If you are going to go to all the time and expense to have a great website built, don’t overlook one of the most important parts of the whole process: content. No matter how well-designed and technologically solid your company website is, the content that searchers find on your site can be the difference between a successful site and one that’s mediocre at best. Website content that answers searchers’ questions should be at or very near the top of your list if you want to have an effective website.
Effective Content in the Age of Google
We live in a world of instant answers. There are very few among us who have the time or the patience to hunt for an answer to a query. The first page of search results is typically as far as most of us go. We expect those sites to be well-written and easy to read.
Google crawls sites looking for solid information. If you’ve got good SEO practices in place, you’ll likely get a few hits just based on the SEO. However, providing website content that answers searchers’ questions will help your site move up the list.
As you probably know, Google (and other search engines) employs some pretty sophisticated machine learning behind the scenes. Their algorithm is capable of adapting to queries to return better search results. How? Basically, the search engine determines how well a page answers a query by that page’s bounce rate. How long a user stays on a page tells Google volumes about how useful the information on that page is. Lingering on the page? Good info. Leaving the page and going back to search results? Not what the user was looking for. Known as searcher task accomplishment, this bit of machine learning can help Google serve up accurate results. So when your content answers searcher’s questions, Google takes note.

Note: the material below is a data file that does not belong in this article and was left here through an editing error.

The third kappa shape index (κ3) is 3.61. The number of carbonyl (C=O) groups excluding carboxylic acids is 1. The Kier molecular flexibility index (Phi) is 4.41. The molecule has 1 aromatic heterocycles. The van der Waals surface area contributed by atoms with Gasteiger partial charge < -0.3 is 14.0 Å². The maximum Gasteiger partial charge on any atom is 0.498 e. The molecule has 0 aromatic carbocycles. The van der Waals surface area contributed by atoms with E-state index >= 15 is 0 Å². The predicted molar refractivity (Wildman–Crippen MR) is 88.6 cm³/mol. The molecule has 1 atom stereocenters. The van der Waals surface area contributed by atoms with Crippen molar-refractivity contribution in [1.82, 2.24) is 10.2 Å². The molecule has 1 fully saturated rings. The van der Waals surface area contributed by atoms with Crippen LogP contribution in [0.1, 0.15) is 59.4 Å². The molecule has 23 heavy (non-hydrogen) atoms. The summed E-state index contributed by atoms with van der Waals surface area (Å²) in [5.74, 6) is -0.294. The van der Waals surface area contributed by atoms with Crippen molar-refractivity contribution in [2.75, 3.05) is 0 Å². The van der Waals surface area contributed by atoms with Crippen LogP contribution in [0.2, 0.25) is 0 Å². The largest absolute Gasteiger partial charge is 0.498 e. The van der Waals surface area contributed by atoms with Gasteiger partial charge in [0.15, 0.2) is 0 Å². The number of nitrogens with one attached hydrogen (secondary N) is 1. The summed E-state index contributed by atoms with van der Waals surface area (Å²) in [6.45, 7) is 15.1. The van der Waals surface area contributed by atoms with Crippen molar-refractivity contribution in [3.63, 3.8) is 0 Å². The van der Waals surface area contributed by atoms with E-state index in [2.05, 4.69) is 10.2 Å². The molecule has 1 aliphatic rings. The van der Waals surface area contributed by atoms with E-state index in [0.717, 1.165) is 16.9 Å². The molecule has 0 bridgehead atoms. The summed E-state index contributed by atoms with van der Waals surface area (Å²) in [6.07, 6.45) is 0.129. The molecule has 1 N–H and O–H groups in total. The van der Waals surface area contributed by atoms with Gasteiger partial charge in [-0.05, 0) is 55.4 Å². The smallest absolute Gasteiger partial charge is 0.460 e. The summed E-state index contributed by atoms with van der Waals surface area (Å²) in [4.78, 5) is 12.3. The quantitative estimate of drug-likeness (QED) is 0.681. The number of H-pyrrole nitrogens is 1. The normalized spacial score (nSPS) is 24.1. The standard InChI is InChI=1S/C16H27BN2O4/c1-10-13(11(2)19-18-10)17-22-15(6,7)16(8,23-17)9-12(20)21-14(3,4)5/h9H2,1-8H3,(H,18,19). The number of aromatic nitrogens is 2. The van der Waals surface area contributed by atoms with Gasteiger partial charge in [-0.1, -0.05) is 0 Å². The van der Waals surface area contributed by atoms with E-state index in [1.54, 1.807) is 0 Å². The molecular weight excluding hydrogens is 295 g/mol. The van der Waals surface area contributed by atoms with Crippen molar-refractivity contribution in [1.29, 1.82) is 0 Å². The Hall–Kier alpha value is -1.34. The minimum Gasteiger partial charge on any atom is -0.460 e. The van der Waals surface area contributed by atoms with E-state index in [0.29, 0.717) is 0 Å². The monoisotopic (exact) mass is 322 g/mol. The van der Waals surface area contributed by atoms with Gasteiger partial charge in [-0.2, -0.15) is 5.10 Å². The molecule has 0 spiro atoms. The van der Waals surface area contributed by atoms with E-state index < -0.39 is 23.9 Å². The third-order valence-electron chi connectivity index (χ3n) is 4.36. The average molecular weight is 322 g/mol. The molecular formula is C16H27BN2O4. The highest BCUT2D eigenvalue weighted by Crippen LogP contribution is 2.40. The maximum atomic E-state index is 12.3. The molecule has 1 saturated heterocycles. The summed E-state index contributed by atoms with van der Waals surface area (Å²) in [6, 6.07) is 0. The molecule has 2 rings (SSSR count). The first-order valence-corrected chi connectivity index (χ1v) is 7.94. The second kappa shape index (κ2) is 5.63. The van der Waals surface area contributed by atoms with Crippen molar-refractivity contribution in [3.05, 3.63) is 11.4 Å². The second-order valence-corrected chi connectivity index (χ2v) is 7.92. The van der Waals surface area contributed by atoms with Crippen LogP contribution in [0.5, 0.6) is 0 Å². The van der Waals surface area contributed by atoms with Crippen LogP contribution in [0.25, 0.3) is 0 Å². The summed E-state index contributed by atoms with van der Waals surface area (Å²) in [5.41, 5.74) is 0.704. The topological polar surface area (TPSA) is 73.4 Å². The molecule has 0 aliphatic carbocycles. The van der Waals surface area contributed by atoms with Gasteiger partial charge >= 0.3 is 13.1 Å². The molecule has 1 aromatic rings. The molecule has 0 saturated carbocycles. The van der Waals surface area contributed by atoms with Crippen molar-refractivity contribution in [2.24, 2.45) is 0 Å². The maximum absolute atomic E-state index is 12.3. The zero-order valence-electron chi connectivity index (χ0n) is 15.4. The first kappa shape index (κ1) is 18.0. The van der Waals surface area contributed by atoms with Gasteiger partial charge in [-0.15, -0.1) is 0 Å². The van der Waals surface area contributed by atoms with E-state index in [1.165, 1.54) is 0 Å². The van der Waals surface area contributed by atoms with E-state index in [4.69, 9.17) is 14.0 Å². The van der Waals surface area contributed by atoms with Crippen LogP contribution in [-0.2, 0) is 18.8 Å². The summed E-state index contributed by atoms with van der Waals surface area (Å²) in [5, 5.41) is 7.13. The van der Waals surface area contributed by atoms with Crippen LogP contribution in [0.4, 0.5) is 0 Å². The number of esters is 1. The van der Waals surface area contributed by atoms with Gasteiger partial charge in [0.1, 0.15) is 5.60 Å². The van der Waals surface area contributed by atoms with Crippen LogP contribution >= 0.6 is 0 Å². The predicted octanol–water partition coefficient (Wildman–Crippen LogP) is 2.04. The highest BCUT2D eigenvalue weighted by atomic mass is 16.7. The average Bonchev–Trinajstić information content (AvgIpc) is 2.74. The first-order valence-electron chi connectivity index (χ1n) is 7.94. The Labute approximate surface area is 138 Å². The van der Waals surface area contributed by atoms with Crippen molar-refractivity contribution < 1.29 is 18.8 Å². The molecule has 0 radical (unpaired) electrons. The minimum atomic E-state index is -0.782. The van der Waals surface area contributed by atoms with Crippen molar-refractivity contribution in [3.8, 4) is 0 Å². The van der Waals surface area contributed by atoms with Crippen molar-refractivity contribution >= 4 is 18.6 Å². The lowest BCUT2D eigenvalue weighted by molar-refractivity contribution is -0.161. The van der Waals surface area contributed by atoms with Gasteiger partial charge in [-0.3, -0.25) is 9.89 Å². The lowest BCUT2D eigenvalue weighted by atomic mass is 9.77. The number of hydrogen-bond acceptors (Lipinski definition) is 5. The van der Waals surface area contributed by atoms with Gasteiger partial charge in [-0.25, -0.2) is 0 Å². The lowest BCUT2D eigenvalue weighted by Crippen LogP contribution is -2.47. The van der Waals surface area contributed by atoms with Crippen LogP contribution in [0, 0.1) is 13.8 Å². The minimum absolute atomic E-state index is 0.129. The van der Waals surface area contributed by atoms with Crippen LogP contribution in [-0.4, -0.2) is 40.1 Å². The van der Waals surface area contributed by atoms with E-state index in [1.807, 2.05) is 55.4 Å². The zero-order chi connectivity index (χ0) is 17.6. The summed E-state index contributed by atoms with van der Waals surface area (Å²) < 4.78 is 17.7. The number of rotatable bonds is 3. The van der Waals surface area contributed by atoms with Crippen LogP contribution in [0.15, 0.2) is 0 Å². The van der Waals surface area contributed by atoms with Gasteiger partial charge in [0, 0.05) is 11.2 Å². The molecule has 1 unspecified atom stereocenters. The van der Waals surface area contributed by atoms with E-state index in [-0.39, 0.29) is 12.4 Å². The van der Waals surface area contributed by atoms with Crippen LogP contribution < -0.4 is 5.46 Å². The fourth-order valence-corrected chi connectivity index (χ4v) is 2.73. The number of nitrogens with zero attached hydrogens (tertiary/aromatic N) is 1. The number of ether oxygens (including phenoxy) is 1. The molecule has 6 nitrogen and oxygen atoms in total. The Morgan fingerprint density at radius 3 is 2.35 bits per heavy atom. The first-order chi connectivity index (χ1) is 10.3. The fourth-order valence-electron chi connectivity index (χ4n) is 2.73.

Writing Content That Answers Searchers Questions
Anticipate questions users will ask Google
Search has evolved thanks to increasingly sophisticated algorithms. Once, you might have begun a search with a keyword or two. Now you can use an entire phrase or question. Look to the questions your sales staff gets and write content around that. Take care to use the phrasing that’s common to these queries. This is where keyword research comes in handy.
Plan for voice search
From the moment Apple’s Siri entered the scene, people have been asking their devices to tell them things. Cortana, Google Home, and Alexa have all changed our expectations for search. Now we talk to our devices the same way we talk to other human beings. Consider natural language search when writing content.
Provide the information people are looking for
Your location, business hours, product or service line, and other important aspects of your business all need to be easily found by search. Depending on your business, there may be more specific things like a restaurant menu, church service times, or types of insurance taken by a doctor. Give the people what they want as quickly and easily as you can.
Explain why your product/service/company is better
The difference between you and your closest competitor may be so slim that you will need to use your website’s content to build trust. Give your customers a reason to choose your business.
Write With a Goal in Mind
That may seem to be obvious advice, but many businesses choose to fill their valuable content space with fluff. After all, they’re invested in their mission statement and their marketing message. While those elements are important pieces in the whole marketing puzzle, most people come to a company website looking for answers. Providing those answers should be the primary goal of the content you place on your site.
Of course, every bit of content on your website needs to be accurately spelled, properly punctuated, and grammatically correct. While this is true for all business communications, it’s especially important for web content. For many people, your website is the first contact they have with your company. That good first impression is pure gold!